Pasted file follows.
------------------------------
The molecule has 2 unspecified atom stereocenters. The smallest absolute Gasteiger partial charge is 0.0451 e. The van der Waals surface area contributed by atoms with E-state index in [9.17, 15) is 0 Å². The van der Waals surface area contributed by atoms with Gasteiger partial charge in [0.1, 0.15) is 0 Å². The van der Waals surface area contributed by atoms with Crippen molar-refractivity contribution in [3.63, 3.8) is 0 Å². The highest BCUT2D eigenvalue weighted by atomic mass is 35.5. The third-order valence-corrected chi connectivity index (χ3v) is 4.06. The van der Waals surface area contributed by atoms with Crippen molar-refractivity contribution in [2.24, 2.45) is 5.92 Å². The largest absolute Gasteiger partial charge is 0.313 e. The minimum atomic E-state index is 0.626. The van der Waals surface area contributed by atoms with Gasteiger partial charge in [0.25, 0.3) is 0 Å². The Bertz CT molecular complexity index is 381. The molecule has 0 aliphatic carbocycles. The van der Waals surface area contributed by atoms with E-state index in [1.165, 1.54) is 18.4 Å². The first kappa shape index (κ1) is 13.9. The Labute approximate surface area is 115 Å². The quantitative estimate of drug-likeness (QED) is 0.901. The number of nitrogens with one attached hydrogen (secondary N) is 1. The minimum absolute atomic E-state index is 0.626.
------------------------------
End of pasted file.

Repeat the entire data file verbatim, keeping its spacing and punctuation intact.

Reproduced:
The molecule has 2 unspecified atom stereocenters. The smallest absolute Gasteiger partial charge is 0.0451 e. The van der Waals surface area contributed by atoms with E-state index in [9.17, 15) is 0 Å². The van der Waals surface area contributed by atoms with Gasteiger partial charge in [0.1, 0.15) is 0 Å². The van der Waals surface area contributed by atoms with Crippen molar-refractivity contribution in [3.63, 3.8) is 0 Å². The highest BCUT2D eigenvalue weighted by atomic mass is 35.5. The third-order valence-corrected chi connectivity index (χ3v) is 4.06. The van der Waals surface area contributed by atoms with Crippen molar-refractivity contribution in [2.24, 2.45) is 5.92 Å². The largest absolute Gasteiger partial charge is 0.313 e. The minimum atomic E-state index is 0.626. The van der Waals surface area contributed by atoms with Gasteiger partial charge in [0.25, 0.3) is 0 Å². The Bertz CT molecular complexity index is 381. The molecule has 0 aliphatic carbocycles. The van der Waals surface area contributed by atoms with E-state index in [1.165, 1.54) is 18.4 Å². The first kappa shape index (κ1) is 13.9. The Labute approximate surface area is 115 Å². The quantitative estimate of drug-likeness (QED) is 0.901. The number of nitrogens with one attached hydrogen (secondary N) is 1. The minimum absolute atomic E-state index is 0.626.